Common Grackles are blackbirds that look like they’ve been slightly stretched. They’re taller and longer tailed than a typical blackbird, with a longer, more tapered bill and glossy-iridescent bodies. Grackles walk around lawns and fields on their long legs or gather in noisy groups high in trees, typically evergreens. They eat many crops (notably corn) and nearly anything else as well, including garbage. In flight their long tails trail behind them, sometimes folded down the middle into a shallow V shape.
Cool facts about Grackles:
- Those raggedy figures out in cornfields may be called scare-crows, but grackles are the #1 threat to corn. They eat ripening corn as well as corn sprouts, and their habit of foraging in big flocks means they have a multimillion dollar impact. Some people have tried to reduce their effects by spraying a foul-tasting chemical on corn sprouts or by culling grackles at their roosts.
- Common Grackles are resourceful foragers. They sometimes follow plows to catch invertebrates and mice, wade into water to catch small fish, pick leeches off the legs of turtles, steal worms from American Robins, raid nests, and kill and eat adult birds.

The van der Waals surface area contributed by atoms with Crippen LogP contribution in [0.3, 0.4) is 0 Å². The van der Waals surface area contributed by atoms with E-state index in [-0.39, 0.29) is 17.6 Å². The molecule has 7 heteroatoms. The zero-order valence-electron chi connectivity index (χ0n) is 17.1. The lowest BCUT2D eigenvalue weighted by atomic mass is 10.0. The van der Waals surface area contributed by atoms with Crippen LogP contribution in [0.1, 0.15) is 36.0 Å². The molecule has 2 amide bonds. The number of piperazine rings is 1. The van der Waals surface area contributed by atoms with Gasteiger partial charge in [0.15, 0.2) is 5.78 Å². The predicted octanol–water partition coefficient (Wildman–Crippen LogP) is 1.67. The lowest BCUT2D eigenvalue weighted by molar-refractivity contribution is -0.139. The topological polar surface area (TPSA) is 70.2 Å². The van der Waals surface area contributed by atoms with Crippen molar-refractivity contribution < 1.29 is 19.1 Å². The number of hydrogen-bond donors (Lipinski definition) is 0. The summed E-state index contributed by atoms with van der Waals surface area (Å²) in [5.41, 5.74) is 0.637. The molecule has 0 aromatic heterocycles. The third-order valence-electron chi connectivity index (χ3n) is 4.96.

- Grackles have a hard keel on the inside of the upper mandible that they use for sawing open acorns. Typically they score the outside of the narrow end, then bite the acorn open.
- You might see a Common Grackle hunched over on the ground, wings spread, letting ants crawl over its body and feathers. This is called anting, and grackles are frequent practitioners among the many bird species that do it. The ants secrete formic acid, the chemical in their stings, and this may rid the bird of parasites. In addition to ants, grackles have been seen using walnut juice, lemons and limes, marigold blossoms, chokecherries, and mothballs in a similar fashion.
- The oldest recorded Common Grackle was a male, and at least 23 years old when he was killed by a raptor in Minnesota.
These birds from afar look like blackbirds. But when you get closer you see the sheen of the blue head and the brown body. They are striking birds. Amazing what you see up close with these birds. I see them through a zoom lens. Could never get close any other way. I put up a suet feeder in my trees and they seem to like it.
Have you heard of a Grackle bird before?